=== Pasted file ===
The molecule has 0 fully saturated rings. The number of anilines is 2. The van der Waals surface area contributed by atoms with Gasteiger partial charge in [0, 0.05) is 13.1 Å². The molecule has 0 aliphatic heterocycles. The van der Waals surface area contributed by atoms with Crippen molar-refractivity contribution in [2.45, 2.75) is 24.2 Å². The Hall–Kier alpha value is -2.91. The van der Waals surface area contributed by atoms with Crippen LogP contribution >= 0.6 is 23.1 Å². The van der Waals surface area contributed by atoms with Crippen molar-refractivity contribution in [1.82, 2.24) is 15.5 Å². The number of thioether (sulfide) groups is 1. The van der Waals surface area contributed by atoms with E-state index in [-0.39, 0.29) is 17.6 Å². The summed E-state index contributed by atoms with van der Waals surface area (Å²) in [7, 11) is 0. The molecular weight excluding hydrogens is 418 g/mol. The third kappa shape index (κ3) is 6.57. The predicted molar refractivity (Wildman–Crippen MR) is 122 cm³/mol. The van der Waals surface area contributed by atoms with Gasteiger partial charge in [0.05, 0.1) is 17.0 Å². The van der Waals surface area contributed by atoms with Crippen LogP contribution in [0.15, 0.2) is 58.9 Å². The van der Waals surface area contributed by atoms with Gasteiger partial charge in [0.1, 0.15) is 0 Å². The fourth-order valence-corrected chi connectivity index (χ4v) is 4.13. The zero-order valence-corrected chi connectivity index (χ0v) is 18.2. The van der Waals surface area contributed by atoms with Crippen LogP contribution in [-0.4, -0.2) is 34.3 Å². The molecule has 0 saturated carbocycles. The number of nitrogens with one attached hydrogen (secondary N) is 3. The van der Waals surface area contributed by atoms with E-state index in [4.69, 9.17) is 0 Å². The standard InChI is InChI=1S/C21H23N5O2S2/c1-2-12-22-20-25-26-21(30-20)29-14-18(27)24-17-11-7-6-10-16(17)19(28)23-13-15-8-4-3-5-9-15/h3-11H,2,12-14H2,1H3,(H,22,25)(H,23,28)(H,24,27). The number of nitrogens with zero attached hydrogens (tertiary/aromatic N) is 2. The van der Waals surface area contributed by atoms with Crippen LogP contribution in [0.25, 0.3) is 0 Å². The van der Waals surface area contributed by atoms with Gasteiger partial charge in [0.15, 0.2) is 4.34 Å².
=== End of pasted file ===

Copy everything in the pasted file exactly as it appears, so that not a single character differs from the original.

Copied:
The molecule has 0 fully saturated rings. The number of anilines is 2. The van der Waals surface area contributed by atoms with Gasteiger partial charge in [0, 0.05) is 13.1 Å². The molecule has 0 aliphatic heterocycles. The van der Waals surface area contributed by atoms with Crippen molar-refractivity contribution in [2.45, 2.75) is 24.2 Å². The Hall–Kier alpha value is -2.91. The van der Waals surface area contributed by atoms with Crippen LogP contribution >= 0.6 is 23.1 Å². The van der Waals surface area contributed by atoms with Crippen molar-refractivity contribution in [1.82, 2.24) is 15.5 Å². The number of thioether (sulfide) groups is 1. The van der Waals surface area contributed by atoms with E-state index in [-0.39, 0.29) is 17.6 Å². The summed E-state index contributed by atoms with van der Waals surface area (Å²) in [7, 11) is 0. The molecular weight excluding hydrogens is 418 g/mol. The third kappa shape index (κ3) is 6.57. The predicted molar refractivity (Wildman–Crippen MR) is 122 cm³/mol. The van der Waals surface area contributed by atoms with Gasteiger partial charge in [0.05, 0.1) is 17.0 Å². The van der Waals surface area contributed by atoms with Crippen LogP contribution in [0.15, 0.2) is 58.9 Å². The van der Waals surface area contributed by atoms with Gasteiger partial charge in [0.1, 0.15) is 0 Å². The fourth-order valence-corrected chi connectivity index (χ4v) is 4.13. The zero-order valence-corrected chi connectivity index (χ0v) is 18.2. The van der Waals surface area contributed by atoms with Crippen LogP contribution in [-0.4, -0.2) is 34.3 Å². The molecule has 0 saturated carbocycles. The number of nitrogens with one attached hydrogen (secondary N) is 3. The van der Waals surface area contributed by atoms with E-state index in [4.69, 9.17) is 0 Å². The standard InChI is InChI=1S/C21H23N5O2S2/c1-2-12-22-20-25-26-21(30-20)29-14-18(27)24-17-11-7-6-10-16(17)19(28)23-13-15-8-4-3-5-9-15/h3-11H,2,12-14H2,1H3,(H,22,25)(H,23,28)(H,24,27). The number of nitrogens with zero attached hydrogens (tertiary/aromatic N) is 2. The van der Waals surface area contributed by atoms with Crippen LogP contribution in [0.25, 0.3) is 0 Å². The van der Waals surface area contributed by atoms with Gasteiger partial charge in [0.15, 0.2) is 4.34 Å².